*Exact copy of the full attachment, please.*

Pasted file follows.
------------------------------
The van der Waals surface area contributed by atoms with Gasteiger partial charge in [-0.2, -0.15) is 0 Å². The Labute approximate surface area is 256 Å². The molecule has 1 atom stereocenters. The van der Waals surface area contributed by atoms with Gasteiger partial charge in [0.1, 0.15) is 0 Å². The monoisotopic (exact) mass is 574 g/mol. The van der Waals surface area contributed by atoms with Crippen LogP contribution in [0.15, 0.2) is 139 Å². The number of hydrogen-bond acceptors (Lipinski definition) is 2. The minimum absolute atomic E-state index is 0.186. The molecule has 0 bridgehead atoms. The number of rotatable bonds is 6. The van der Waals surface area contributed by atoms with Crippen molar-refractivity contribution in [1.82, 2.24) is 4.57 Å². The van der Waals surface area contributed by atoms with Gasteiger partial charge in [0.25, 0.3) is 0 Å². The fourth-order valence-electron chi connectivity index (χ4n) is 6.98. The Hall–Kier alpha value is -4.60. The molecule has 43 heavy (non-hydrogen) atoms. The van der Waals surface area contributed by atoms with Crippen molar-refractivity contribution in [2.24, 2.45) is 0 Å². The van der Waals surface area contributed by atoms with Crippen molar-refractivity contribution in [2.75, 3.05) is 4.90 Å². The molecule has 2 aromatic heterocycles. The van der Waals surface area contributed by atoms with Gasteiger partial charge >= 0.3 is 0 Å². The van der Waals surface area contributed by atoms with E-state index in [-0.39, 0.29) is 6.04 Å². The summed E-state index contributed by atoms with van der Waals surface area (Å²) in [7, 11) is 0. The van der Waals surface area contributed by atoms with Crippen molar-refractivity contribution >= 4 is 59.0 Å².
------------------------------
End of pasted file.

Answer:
The van der Waals surface area contributed by atoms with Gasteiger partial charge in [-0.2, -0.15) is 0 Å². The Labute approximate surface area is 256 Å². The molecule has 1 atom stereocenters. The van der Waals surface area contributed by atoms with Gasteiger partial charge in [0.1, 0.15) is 0 Å². The monoisotopic (exact) mass is 574 g/mol. The van der Waals surface area contributed by atoms with Crippen LogP contribution in [0.15, 0.2) is 139 Å². The number of hydrogen-bond acceptors (Lipinski definition) is 2. The minimum absolute atomic E-state index is 0.186. The molecule has 0 bridgehead atoms. The number of rotatable bonds is 6. The van der Waals surface area contributed by atoms with Crippen molar-refractivity contribution in [1.82, 2.24) is 4.57 Å². The van der Waals surface area contributed by atoms with Gasteiger partial charge in [0.25, 0.3) is 0 Å². The fourth-order valence-electron chi connectivity index (χ4n) is 6.98. The Hall–Kier alpha value is -4.60. The molecule has 43 heavy (non-hydrogen) atoms. The van der Waals surface area contributed by atoms with Crippen molar-refractivity contribution in [2.24, 2.45) is 0 Å². The van der Waals surface area contributed by atoms with Crippen molar-refractivity contribution in [2.75, 3.05) is 4.90 Å². The molecule has 2 aromatic heterocycles. The van der Waals surface area contributed by atoms with Gasteiger partial charge >= 0.3 is 0 Å². The van der Waals surface area contributed by atoms with E-state index in [-0.39, 0.29) is 6.04 Å². The summed E-state index contributed by atoms with van der Waals surface area (Å²) in [7, 11) is 0. The van der Waals surface area contributed by atoms with Crippen molar-refractivity contribution >= 4 is 59.0 Å².